One of the many shifts endured by the housing industry during the Great Recession was the entry of institutional investors into the single-family housing market.  Hedge funds and other Wall Street types bought up thousands of single family residences (SFRs), largely from lender inventories of foreclosed homes.  There were worries in the moment about the competition this presented to potential owner-occupants, and concerns over how disastrous this might be down the road.   The difficulties inherent in scattered site property management could threaten neighborhoods, and what might happen once the housing market recovered and investors took their profits and ran, dumping thousands of properties on the market.

These fears, to all appearances, have been unrealized.  The management issues were overcome, and the new owners, by and large, have hung on to their portfolios. Where they have sold, it has typically been to other investors or, in a bit of surprise marketing, to tenants who were interested in buying the homes they were occupying, sometimes with special financing and other inducements.

On August 10, two of the country's largest single-family landlords, Invitation Homes, and Starwood Waypoint Homes announced a merger.  The combined company will own about 82,000 homes in 17 metropolitan areas in a deal valued at $4.3 billion.

According to an Urban Institute (UI) analysis of the merger, this has stirred up new concerns.  Homeownership, while it has ticked up slightly in the last few quarters, is near an all-time low and inventories of available homes for sale are at historic lows.  UI's Laurie Goodman quotes the Wall Street Journal's description of the merger as "a long-term corporate wager "that homeownership will no longer be an essential component of the American dream and that more people will choose to rent." Goodman said other voices have expressed concern about the plight of renters under landlords who "don't care about the carpet or the paint color."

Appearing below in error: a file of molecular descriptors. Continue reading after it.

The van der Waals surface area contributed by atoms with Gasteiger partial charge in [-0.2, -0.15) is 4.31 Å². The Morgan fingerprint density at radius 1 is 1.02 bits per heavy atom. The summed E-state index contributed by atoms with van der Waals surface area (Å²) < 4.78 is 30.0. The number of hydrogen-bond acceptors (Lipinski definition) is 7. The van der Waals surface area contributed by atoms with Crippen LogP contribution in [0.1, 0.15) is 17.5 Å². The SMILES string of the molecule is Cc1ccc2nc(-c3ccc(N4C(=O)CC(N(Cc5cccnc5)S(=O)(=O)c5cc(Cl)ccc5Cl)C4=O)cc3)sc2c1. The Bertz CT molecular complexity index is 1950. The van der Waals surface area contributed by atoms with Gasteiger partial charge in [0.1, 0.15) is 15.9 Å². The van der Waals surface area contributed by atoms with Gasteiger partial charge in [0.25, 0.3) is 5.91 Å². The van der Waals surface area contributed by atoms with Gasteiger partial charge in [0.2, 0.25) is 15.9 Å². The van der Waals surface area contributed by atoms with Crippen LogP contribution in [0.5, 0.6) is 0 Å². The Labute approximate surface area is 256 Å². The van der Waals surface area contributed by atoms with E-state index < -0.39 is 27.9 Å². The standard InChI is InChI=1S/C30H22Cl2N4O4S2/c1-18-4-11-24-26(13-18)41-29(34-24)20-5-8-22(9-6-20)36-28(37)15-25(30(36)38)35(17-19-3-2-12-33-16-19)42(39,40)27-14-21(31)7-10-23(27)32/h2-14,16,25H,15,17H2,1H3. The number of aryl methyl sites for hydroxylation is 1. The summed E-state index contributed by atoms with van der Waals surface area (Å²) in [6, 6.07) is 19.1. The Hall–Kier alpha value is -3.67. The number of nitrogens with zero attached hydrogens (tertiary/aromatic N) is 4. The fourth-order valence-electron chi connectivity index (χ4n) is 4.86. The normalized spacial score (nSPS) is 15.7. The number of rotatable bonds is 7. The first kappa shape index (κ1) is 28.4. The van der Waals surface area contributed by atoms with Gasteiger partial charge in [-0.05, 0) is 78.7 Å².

She does not share these concerns

There are more people renting by choice than there have been in other years and that this is likely to continue as more people delay marrying and starting families until they are well into their thirties, she says. Still, Wall Street's "bet" is not a sign that "millions of Americans no longer wish to own homes and access the wealth-building benefits of homeownership. And there's no reason to think renters will be worse off under these landlords."

She offers four reasons why this merger, or more generally investor-owned single-family homes, pose no threat to either homebuyers or renters.

  • The large-scale investor portfolios account for only "a tiny sliver" of the housing market. Forty percent of the nation's housing stock, or 17.5 million units, is in the form of SFR. However, so called "mom and pop" landlords, those owning a single unit, hold 45 percent of SFR rentals, while 85 percent are held by those with 10 or fewer units. Institutional investors, like the giant company formed by this recent merger, own, at most, 0.7 percent of SFR rentals, less than 300,000 units.